Bank of England Minutes Summary: MPC voted 7-2 in favour of keeping rates unchanged at 0.25% as Exp... Is a November hike on the cards?
MPC voted 7-2 in favour of keeping rates unchanged at 0.25% (as expected by 19/20 surveyed analysts)
MPC voted 9-0 in favour of maintaining the stock of corporate and government bond purchases.
MPC view on current market expectations
A majority of the MPC judge that, if the economy continues to follow a path consistent with the prospect of a continued erosion of slack and a gradual rise in underlying inflation pressure then, some withdrawal of monetary stimulus is likely to be appropriate over the coming months in order to to return inflation sustainability to target (key addition). Any increases in the bank rate are expected to be at a gradual pace and to a limited extent.
If the economy progresses as the August QIR forecasts ‘then monetary policy could need to be tightened by a somewhat greater extend over the forecast period than current market expectations
GBP impact on inflation
GBP rate has been volatile and the price of oil has increased. With August headline (2.9% vs. BoE view of 2.7%) and core inflation (2.7% vs. BoE view of 2.5%) slightly firmer than expected, Y/Y inflation is expected to rise above 3% in October (Prev. view was to ‘peak around 3% in October). Inflation is expected to overshoot the 2% target over the next three years.
Since the August report, the relatively limited news on activity points, if anything, to a slightly stronger picture than anticipated.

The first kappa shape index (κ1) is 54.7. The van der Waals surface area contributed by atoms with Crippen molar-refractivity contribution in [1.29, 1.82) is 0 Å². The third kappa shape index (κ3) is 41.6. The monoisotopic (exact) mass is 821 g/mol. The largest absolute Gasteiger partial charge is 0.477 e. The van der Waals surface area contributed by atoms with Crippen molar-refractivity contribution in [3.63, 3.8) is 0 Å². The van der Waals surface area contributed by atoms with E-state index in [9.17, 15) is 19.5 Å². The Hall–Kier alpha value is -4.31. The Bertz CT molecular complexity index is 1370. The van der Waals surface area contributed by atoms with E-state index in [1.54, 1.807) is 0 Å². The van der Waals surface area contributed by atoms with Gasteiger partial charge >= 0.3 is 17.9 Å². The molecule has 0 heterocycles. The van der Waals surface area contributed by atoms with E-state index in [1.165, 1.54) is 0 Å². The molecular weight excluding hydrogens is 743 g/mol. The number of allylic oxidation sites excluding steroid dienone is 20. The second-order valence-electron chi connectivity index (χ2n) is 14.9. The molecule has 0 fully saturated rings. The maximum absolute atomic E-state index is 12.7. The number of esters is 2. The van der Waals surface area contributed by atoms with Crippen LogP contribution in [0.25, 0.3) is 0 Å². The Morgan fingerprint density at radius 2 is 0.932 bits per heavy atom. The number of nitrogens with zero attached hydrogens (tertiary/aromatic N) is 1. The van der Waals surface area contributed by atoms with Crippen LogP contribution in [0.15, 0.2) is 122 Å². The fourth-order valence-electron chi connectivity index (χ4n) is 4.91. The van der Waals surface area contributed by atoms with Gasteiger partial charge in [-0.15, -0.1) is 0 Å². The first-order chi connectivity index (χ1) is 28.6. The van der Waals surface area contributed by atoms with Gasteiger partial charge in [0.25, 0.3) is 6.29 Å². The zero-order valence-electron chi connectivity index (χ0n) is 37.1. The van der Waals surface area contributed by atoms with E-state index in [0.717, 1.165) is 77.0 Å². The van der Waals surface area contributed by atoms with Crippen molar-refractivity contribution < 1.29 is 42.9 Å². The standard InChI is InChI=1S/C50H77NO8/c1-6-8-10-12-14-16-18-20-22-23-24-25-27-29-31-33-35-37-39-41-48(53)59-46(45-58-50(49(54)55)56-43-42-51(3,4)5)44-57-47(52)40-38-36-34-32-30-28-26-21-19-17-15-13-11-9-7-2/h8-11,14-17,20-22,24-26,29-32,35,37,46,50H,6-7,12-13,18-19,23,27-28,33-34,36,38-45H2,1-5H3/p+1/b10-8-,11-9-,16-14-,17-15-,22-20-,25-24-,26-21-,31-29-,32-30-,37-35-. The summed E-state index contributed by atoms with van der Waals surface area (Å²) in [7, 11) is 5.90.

Q2 GDP rose as expected (albeit initial estimates of private final demand were softer than anticipated.)
Unemployment rate is a little lower than expected.
Survey indicators are consistent with continued strength in employment growth.
Underlying pay growth has shown some signs of recovery, albeit remaining modest.
Above developments suggest that the remaining spare capacity in the economy is being absorbed at a little more rapidly than expected at the time of the August QIR.
Impact of Brexit on GBP
Circumstances since Brexit have been exceptional and monetary policy cannot prevent either the necessary real adjustment as the UK moves towards its new international trading arrangements or the weaker real income growth that is likely to accompany that adjustment over the next few years.
In such circumstances, the MPC must balance any trade-off between the speed at which is intends to return inflation sustainability to the target and the support monetary policy provides to jobs and activity.
14 Sep 2017 - 12:00- Fixed IncomeData- Source: ransquawk
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